As was mentioned in part one of this (very) short series on community, growth and encouragement are gifts God makes available through our relationships. We cannot become fully mature in Christ unless we enter into the community of believers.
Another blessing of community—although it is not an experience we always enjoy—involves correction and reproof (Prov. 15:5; 2 Tim. 3:16). For a myriad of reasons, we do not like to be corrected. Pride is probably a key reason for that, but there are other factors in play. If, however, we let pride or any other thing keep us from experiencing a continuous progression in our maturity in Christ, then we are less than what God has in mind for us.
Some would argue that we are called to live lives of simple contentment. Paul does say something like that in Philippians 4:11, but Paul of all people is not saying that we should examine ourselves, be satisfied with what we find, and continue living with the status quo. When Paul speaks again of contentment in 1 Timothy 6:6, he couples contentment with the pursuit of godliness. We know that Paul is speaking of the pursuit of godliness, because he says so in verse 11. Godliness, however, is not something that we can successfully and permanently achieve on our own. We need God’s help and the help of the community.
God, even though we would likely consider Him to be completely self-sufficient, chooses to live in relationship with us. The fact that there is a relational aspect to God’s own nature should impress upon us the importance of sharing life together. Part of that sharing, as I started to say earlier, involves compassionate critique. How can we pursue godliness without the help of others who are attempting to live faithfully? God is too big for us to fully see and understand on our own, but He does come into clearer focus when viewed through the various gifts and intimacies experienced in the community of faith.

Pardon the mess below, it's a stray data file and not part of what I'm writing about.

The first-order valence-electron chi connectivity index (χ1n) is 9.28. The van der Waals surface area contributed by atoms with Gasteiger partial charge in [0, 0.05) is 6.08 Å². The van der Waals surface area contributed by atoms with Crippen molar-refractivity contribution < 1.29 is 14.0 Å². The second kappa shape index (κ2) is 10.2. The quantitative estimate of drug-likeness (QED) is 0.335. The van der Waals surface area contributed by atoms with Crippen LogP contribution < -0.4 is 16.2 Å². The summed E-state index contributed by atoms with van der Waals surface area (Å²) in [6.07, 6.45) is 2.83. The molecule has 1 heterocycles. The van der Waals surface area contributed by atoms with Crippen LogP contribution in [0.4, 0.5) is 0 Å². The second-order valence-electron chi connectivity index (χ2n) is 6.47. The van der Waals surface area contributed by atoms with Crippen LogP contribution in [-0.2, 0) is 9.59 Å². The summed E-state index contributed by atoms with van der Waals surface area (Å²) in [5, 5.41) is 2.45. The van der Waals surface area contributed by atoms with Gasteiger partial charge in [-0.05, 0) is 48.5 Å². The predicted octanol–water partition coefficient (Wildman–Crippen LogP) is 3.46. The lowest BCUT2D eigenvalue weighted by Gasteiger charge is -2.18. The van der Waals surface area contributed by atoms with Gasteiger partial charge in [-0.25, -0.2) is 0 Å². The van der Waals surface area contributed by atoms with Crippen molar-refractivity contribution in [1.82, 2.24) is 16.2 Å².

It is, in part, because of the shared wisdom and experiences of our Christian family that we can gain insight into our own areas of strength and weakness. I used to coach basketball and tennis, and it was my responsibility to help correct my players for their—and for the team’s—benefit. We never reached the point in our season when we felt like growth or development was unimportant. Even the offseason was devoted to improvement. Everyone always had room to grow whether it was the coach, the managers, or the players, and a good leader/coach does not settle for mediocrity when our potential is so much greater.
God does not settle for mediocrity. Our churches should not settle for it, either. We should bless one another with gentle correction and loving guidance so that we can all continue to grow and mature together with God’s blessing. It is not always easy, but it does not have to be hard. We can find great peace and contentment as we stretch ourselves and one another in our shared pursuit of the godliness to which God calls every single one of us.
May we love each other enough to do the hard things,